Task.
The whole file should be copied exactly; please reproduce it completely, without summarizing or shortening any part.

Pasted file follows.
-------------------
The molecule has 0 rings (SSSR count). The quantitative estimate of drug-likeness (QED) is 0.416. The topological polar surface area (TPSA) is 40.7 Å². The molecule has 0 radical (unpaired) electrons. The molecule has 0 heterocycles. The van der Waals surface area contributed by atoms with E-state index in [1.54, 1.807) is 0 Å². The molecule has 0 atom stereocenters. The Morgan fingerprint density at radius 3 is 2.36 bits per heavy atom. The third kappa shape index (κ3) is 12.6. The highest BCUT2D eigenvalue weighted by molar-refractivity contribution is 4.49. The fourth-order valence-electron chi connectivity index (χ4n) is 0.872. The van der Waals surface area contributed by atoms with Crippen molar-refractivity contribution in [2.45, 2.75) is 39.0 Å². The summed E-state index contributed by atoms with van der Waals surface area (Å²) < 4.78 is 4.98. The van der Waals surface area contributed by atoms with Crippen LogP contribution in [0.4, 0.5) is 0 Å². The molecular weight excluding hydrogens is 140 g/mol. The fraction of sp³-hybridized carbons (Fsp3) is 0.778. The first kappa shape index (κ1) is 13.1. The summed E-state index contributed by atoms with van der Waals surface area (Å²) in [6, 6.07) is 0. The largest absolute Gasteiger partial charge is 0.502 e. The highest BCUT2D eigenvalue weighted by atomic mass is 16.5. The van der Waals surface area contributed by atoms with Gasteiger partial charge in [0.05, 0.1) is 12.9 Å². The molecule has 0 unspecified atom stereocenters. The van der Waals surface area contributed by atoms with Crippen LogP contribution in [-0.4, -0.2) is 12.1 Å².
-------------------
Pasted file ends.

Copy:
The molecule has 0 rings (SSSR count). The quantitative estimate of drug-likeness (QED) is 0.416. The topological polar surface area (TPSA) is 40.7 Å². The molecule has 0 radical (unpaired) electrons. The molecule has 0 heterocycles. The van der Waals surface area contributed by atoms with E-state index in [1.54, 1.807) is 0 Å². The molecule has 0 atom stereocenters. The Morgan fingerprint density at radius 3 is 2.36 bits per heavy atom. The third kappa shape index (κ3) is 12.6. The highest BCUT2D eigenvalue weighted by molar-refractivity contribution is 4.49. The fourth-order valence-electron chi connectivity index (χ4n) is 0.872. The van der Waals surface area contributed by atoms with Crippen molar-refractivity contribution in [2.45, 2.75) is 39.0 Å². The summed E-state index contributed by atoms with van der Waals surface area (Å²) < 4.78 is 4.98. The van der Waals surface area contributed by atoms with Crippen LogP contribution in [0.4, 0.5) is 0 Å². The molecular weight excluding hydrogens is 140 g/mol. The fraction of sp³-hybridized carbons (Fsp3) is 0.778. The first kappa shape index (κ1) is 13.1. The summed E-state index contributed by atoms with van der Waals surface area (Å²) in [6, 6.07) is 0. The largest absolute Gasteiger partial charge is 0.502 e. The highest BCUT2D eigenvalue weighted by atomic mass is 16.5. The van der Waals surface area contributed by atoms with Gasteiger partial charge in [0.05, 0.1) is 12.9 Å². The molecule has 0 unspecified atom stereocenters. The van der Waals surface area contributed by atoms with Crippen LogP contribution in [-0.4, -0.2) is 12.1 Å².